When asked about this case, a Mayor’s Office spokesperson said the new moratorium is currently in effect, and said the city “is not accepting renewals” pursuant to the council’s latest motion.

City council members have promised they will have new STR rules written by March, when all owners could re-apply for permits under a common set of rules.

It’s unclear yet what exactly the new rules will look like, but Morrell has promised they will be more restrictive than the 2019 regulations, potentially limiting the number of STRs on any given block-face, according to The Lens. The motion directing the CPC to study potential new rules also suggests capping the number of STR licenses per neighborhood or that one operator can hold.

In a written statement, Airbnb public policy manager Nia Brown said that the active moratorium and proposed ordinances “threaten the livelihoods of thousands of New Orleanians who now, more than ever, rely on income from home sharing to keep up with the rising cost of living.”

As the city drafts new regulations, Brown said “it is our hope that hosts are included in the conversation.”

In the meantime, some STR owners said they don’t know where to turn next: they’re worried about canceling reservations if they can’t keep their licenses, and about losing income they’ve relied on to pay their bills.

“We’re the babies getting thrown out with the bathwater,” said one owner who runs an STR out of a garage apartment behind her house.

Disgruntled STR owners showed up en masse to a City Planning Commission meeting on Oct. 25. Some had received an email from Airbnb the night before, asking them to attend.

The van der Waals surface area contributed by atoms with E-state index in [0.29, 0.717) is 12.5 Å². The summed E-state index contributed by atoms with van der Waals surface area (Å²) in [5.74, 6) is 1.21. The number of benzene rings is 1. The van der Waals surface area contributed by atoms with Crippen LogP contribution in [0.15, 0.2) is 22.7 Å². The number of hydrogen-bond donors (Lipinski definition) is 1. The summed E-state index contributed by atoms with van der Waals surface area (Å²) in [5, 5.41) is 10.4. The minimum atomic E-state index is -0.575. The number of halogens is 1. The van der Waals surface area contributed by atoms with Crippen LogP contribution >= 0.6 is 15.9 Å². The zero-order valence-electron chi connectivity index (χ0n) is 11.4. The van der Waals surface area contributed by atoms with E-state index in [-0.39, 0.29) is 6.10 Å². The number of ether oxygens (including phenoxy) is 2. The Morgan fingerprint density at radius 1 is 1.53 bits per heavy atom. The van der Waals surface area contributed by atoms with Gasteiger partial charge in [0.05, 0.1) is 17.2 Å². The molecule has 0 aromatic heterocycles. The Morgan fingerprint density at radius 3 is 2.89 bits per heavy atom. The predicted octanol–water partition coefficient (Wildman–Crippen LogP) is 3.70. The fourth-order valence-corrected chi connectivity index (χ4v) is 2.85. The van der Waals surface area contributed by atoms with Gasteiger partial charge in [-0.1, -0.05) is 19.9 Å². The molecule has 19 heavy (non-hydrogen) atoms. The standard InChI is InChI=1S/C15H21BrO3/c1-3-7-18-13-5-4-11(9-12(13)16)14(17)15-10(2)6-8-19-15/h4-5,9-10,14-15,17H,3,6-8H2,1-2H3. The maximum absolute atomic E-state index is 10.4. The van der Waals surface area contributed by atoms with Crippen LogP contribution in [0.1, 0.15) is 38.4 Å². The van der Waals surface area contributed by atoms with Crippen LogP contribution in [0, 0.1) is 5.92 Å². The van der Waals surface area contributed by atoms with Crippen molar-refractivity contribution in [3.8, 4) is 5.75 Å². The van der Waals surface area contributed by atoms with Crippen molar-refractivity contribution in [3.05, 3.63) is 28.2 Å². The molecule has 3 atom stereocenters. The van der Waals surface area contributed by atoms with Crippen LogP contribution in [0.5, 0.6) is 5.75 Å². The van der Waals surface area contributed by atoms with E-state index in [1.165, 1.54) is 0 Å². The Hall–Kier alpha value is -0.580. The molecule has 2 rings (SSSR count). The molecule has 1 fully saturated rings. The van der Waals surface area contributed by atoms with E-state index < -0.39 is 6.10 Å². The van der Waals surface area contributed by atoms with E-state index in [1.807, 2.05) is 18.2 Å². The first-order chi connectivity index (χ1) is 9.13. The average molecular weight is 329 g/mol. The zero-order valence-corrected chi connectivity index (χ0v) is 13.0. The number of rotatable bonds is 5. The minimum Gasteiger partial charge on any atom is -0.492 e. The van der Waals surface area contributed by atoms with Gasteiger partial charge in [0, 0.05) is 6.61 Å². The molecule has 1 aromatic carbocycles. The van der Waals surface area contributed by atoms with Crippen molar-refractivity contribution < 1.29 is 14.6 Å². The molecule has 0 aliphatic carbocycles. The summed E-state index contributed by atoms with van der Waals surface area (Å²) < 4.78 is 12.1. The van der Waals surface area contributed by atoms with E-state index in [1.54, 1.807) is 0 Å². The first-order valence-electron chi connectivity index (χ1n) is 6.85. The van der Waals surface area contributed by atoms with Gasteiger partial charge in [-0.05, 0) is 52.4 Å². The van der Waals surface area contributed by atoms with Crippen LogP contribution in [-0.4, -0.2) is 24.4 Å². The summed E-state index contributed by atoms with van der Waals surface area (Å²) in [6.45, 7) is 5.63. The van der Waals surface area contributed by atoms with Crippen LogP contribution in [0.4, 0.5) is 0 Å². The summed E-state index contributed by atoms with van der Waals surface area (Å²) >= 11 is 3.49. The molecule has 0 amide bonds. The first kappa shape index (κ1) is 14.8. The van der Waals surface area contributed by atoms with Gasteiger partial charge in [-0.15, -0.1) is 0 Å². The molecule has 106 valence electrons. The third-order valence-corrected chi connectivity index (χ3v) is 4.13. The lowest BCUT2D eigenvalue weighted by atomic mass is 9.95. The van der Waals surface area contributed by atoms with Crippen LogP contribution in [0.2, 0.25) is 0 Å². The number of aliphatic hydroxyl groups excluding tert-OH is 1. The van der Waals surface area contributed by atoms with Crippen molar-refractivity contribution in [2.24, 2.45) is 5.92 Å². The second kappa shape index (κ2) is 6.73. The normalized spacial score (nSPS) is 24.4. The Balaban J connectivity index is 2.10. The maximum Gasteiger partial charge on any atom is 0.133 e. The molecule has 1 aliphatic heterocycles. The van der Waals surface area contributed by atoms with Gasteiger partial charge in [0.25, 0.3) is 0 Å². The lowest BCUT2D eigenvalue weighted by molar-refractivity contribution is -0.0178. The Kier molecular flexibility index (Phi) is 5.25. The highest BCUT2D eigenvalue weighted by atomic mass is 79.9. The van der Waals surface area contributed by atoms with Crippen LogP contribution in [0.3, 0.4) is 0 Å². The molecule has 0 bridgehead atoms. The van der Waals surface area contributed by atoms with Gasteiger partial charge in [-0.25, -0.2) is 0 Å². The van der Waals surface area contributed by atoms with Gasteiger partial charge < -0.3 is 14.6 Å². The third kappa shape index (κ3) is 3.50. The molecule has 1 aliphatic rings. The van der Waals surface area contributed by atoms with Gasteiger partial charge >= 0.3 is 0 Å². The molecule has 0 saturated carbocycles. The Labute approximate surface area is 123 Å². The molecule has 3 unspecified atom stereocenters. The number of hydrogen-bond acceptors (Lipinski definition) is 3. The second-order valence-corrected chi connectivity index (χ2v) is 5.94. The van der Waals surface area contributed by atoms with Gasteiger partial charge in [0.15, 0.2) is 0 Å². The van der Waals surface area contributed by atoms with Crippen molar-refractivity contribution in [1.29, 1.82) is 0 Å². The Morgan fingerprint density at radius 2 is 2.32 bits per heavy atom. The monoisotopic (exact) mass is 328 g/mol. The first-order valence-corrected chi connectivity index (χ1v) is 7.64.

“Urge city leaders to support local residents like you who host responsibly and bring financial benefits to your local community by welcoming travelers from around the world,” the email said.

But STRs ended up being bumped from the agenda because of the council’s move to institute the second moratorium, which nullified the first one. Many STR owners who came to City Hall said they had followed the city’s rules for years, and agreed that there needed to be policies in place to reign in larger companies that run STRs.

But some said they had relied on the income from STRs to fund home renovations, or even to afford their mortgages.

Rebecca Jostes is a vacation rental property manager for Rare Space Hospitality. She said she came to City Hall last week to represent homeowners she works with who were caught flat-footed by the city’s moratorium.

“They were able to go from renting to buying a home – and be able to do short-term renting – because the numbers worked,” she said. “And now they’re in a 30-year mortgage, and they’re freaking out.”

Carly Berlin is the New Orleans Reporter for WWNO and WRKF. She focuses on housing, transportation, and city government. Previously, she was the Gulf Coast Correspondent for Southerly, where her work focused on disaster recovery across south Louisiana during two record-breaking hurricane seasons. Much of that reporting centered on the aftermath of Hurricanes Laura and Delta in Lake Charles, and was supported by a grant from the Pulitzer Center.